Thursday, February 17, 2005

The Non-Star Team

All-Star weekend is almost upon us and with it brings out the articles about all those deserving athletes that weren’t invited to this year’s game. The Bibbys, Webbers, and Gasols of the world may not be participating in the festivities this weekend, but nonetheless are known league-wide for the all the things they bring to their respective teams. The All-Star games always make you forget about the little guys, whose 15-20 minutes a night still go a long way in determining a team’s success. So this year I’ve come up with a mid-season All-Role team. These guys are the Robin to the league's Batman, the Merles to the league's Jimmy Chitwoods, the David Spades to the league's Chris Farleys…, well you get my point. Before they were selected, each of these players had to meet certain criteria:

Played For More Than Three Teams in Their Career

If a guy has played for only two teams in his career it obviously means that someone has noticed his talent enough to want to keep him on their team in a bench role. It is the perseverance factor of this journeyman team. Being kicked around from team to team fitting into whatever role is given.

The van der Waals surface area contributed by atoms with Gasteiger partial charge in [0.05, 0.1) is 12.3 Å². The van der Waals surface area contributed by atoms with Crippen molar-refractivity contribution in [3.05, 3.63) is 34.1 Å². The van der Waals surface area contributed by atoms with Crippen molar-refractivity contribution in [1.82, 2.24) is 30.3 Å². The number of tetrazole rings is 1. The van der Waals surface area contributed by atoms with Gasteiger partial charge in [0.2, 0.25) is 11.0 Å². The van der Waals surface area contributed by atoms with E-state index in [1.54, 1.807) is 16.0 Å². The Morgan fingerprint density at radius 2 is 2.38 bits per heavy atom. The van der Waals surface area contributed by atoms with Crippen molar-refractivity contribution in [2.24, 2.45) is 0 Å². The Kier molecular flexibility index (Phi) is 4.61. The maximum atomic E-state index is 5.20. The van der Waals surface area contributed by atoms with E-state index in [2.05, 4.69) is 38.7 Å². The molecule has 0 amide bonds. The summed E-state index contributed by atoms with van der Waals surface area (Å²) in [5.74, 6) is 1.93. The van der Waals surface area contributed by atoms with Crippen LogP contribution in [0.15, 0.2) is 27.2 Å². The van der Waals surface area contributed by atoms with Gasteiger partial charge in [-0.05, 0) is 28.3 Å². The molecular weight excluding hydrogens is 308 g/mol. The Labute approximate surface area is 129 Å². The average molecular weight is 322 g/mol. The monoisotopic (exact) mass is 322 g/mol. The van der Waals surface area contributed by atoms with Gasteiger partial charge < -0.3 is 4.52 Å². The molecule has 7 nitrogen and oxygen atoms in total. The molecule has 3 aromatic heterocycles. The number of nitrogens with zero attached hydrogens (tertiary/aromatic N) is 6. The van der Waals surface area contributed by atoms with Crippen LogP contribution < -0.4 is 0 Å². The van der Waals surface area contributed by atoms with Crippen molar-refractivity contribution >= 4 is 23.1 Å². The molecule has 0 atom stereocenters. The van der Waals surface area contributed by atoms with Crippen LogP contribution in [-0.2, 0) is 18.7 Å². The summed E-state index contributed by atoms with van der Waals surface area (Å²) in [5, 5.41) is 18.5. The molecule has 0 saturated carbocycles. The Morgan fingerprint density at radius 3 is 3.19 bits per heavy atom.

Five or More Years in the League

This is the point where most players lose their “upside” label. They are no longer hidden gems that teams spot ten minutes a game to aid in their development. You don’t see any GMs say “This guy has been rotting on teams’ benches for the last few years, let’s see what he can do in our starting lineup”. Well, maybe Isaiah Thomas. After five years its “what you see is what you get”.

No Sixth Man Award

If they won one of these, people have noticed that they are good at what they do. It’s like trying to say Return of the King was one of the most underrated movies in 2003. You’re not fooling anybody.

No Former First Round Draft Picks